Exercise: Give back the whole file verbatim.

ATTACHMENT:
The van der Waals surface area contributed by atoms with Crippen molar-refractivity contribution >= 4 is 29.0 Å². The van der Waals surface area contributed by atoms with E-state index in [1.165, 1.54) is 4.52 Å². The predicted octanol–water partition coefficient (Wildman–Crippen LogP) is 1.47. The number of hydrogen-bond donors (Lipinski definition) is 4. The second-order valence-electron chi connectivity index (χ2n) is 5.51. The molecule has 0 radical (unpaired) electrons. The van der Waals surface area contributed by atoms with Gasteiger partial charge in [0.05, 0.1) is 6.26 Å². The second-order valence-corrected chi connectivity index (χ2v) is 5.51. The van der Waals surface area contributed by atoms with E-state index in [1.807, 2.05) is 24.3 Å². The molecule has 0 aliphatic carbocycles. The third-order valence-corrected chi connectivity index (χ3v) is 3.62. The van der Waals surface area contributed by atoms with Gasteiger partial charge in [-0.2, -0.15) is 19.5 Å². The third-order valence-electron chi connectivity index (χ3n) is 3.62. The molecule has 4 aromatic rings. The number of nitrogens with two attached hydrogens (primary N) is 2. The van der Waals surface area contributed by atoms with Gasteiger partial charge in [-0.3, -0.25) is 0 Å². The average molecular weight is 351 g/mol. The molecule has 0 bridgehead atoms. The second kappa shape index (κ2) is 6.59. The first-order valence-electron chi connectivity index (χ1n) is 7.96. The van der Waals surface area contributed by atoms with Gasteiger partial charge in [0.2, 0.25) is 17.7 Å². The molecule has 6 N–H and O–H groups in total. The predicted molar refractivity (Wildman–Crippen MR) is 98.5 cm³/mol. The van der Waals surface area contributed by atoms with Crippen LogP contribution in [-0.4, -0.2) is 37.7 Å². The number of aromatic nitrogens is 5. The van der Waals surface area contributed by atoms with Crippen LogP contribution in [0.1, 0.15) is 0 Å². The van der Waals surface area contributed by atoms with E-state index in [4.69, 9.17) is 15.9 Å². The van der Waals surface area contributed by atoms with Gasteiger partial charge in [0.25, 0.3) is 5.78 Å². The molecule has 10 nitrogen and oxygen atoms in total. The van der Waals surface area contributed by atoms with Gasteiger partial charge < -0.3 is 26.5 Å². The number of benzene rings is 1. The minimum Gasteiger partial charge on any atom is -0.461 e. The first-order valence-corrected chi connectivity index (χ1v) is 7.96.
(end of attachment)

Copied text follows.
The van der Waals surface area contributed by atoms with Crippen molar-refractivity contribution >= 4 is 29.0 Å². The van der Waals surface area contributed by atoms with E-state index in [1.165, 1.54) is 4.52 Å². The predicted octanol–water partition coefficient (Wildman–Crippen LogP) is 1.47. The number of hydrogen-bond donors (Lipinski definition) is 4. The second-order valence-electron chi connectivity index (χ2n) is 5.51. The molecule has 0 radical (unpaired) electrons. The van der Waals surface area contributed by atoms with Gasteiger partial charge in [0.05, 0.1) is 6.26 Å². The second-order valence-corrected chi connectivity index (χ2v) is 5.51. The van der Waals surface area contributed by atoms with E-state index in [1.807, 2.05) is 24.3 Å². The molecule has 0 aliphatic carbocycles. The third-order valence-corrected chi connectivity index (χ3v) is 3.62. The van der Waals surface area contributed by atoms with Gasteiger partial charge in [-0.2, -0.15) is 19.5 Å². The third-order valence-electron chi connectivity index (χ3n) is 3.62. The molecule has 4 aromatic rings. The number of nitrogens with two attached hydrogens (primary N) is 2. The van der Waals surface area contributed by atoms with Gasteiger partial charge in [-0.3, -0.25) is 0 Å². The average molecular weight is 351 g/mol. The molecule has 0 bridgehead atoms. The second kappa shape index (κ2) is 6.59. The first-order valence-electron chi connectivity index (χ1n) is 7.96. The van der Waals surface area contributed by atoms with Gasteiger partial charge in [0.2, 0.25) is 17.7 Å². The molecule has 6 N–H and O–H groups in total. The predicted molar refractivity (Wildman–Crippen MR) is 98.5 cm³/mol. The van der Waals surface area contributed by atoms with Crippen LogP contribution in [-0.4, -0.2) is 37.7 Å². The number of aromatic nitrogens is 5. The van der Waals surface area contributed by atoms with Crippen LogP contribution in [0.1, 0.15) is 0 Å². The van der Waals surface area contributed by atoms with E-state index in [4.69, 9.17) is 15.9 Å². The van der Waals surface area contributed by atoms with Gasteiger partial charge in [0.25, 0.3) is 5.78 Å². The molecule has 10 nitrogen and oxygen atoms in total. The van der Waals surface area contributed by atoms with Gasteiger partial charge < -0.3 is 26.5 Å². The number of benzene rings is 1. The minimum Gasteiger partial charge on any atom is -0.461 e. The first-order valence-corrected chi connectivity index (χ1v) is 7.96.